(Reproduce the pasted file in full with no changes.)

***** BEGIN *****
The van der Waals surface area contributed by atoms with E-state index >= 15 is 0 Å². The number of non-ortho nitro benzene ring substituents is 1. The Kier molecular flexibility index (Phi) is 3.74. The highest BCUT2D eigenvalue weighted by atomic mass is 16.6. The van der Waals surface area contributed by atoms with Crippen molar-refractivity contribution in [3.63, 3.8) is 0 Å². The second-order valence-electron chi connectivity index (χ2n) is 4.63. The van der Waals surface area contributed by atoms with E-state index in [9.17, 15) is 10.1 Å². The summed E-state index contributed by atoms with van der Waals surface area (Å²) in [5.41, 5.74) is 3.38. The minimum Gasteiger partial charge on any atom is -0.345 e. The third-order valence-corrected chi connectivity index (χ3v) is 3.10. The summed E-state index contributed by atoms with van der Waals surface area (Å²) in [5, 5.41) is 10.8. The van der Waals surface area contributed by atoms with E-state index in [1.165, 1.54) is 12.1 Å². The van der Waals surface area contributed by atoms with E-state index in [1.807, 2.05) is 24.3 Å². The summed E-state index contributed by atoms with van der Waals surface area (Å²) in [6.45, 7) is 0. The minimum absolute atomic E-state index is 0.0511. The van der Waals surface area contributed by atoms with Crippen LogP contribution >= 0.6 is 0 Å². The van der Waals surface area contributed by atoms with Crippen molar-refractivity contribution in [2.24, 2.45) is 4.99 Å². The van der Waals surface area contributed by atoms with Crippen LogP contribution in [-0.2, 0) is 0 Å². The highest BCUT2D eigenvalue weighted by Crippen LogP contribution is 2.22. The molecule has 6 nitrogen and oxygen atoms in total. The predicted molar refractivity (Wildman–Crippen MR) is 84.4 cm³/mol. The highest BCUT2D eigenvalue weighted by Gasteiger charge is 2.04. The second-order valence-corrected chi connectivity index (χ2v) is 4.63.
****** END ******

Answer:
The van der Waals surface area contributed by atoms with E-state index >= 15 is 0 Å². The number of non-ortho nitro benzene ring substituents is 1. The Kier molecular flexibility index (Phi) is 3.74. The highest BCUT2D eigenvalue weighted by atomic mass is 16.6. The van der Waals surface area contributed by atoms with Crippen molar-refractivity contribution in [3.63, 3.8) is 0 Å². The second-order valence-electron chi connectivity index (χ2n) is 4.63. The van der Waals surface area contributed by atoms with E-state index in [9.17, 15) is 10.1 Å². The summed E-state index contributed by atoms with van der Waals surface area (Å²) in [5.41, 5.74) is 3.38. The minimum Gasteiger partial charge on any atom is -0.345 e. The third-order valence-corrected chi connectivity index (χ3v) is 3.10. The summed E-state index contributed by atoms with van der Waals surface area (Å²) in [5, 5.41) is 10.8. The van der Waals surface area contributed by atoms with E-state index in [1.165, 1.54) is 12.1 Å². The van der Waals surface area contributed by atoms with E-state index in [1.807, 2.05) is 24.3 Å². The summed E-state index contributed by atoms with van der Waals surface area (Å²) in [6.45, 7) is 0. The minimum absolute atomic E-state index is 0.0511. The van der Waals surface area contributed by atoms with Crippen LogP contribution >= 0.6 is 0 Å². The van der Waals surface area contributed by atoms with Crippen molar-refractivity contribution in [2.24, 2.45) is 4.99 Å². The van der Waals surface area contributed by atoms with Crippen LogP contribution in [-0.2, 0) is 0 Å². The highest BCUT2D eigenvalue weighted by Crippen LogP contribution is 2.22. The molecule has 6 nitrogen and oxygen atoms in total. The predicted molar refractivity (Wildman–Crippen MR) is 84.4 cm³/mol. The highest BCUT2D eigenvalue weighted by Gasteiger charge is 2.04. The second-order valence-corrected chi connectivity index (χ2v) is 4.63.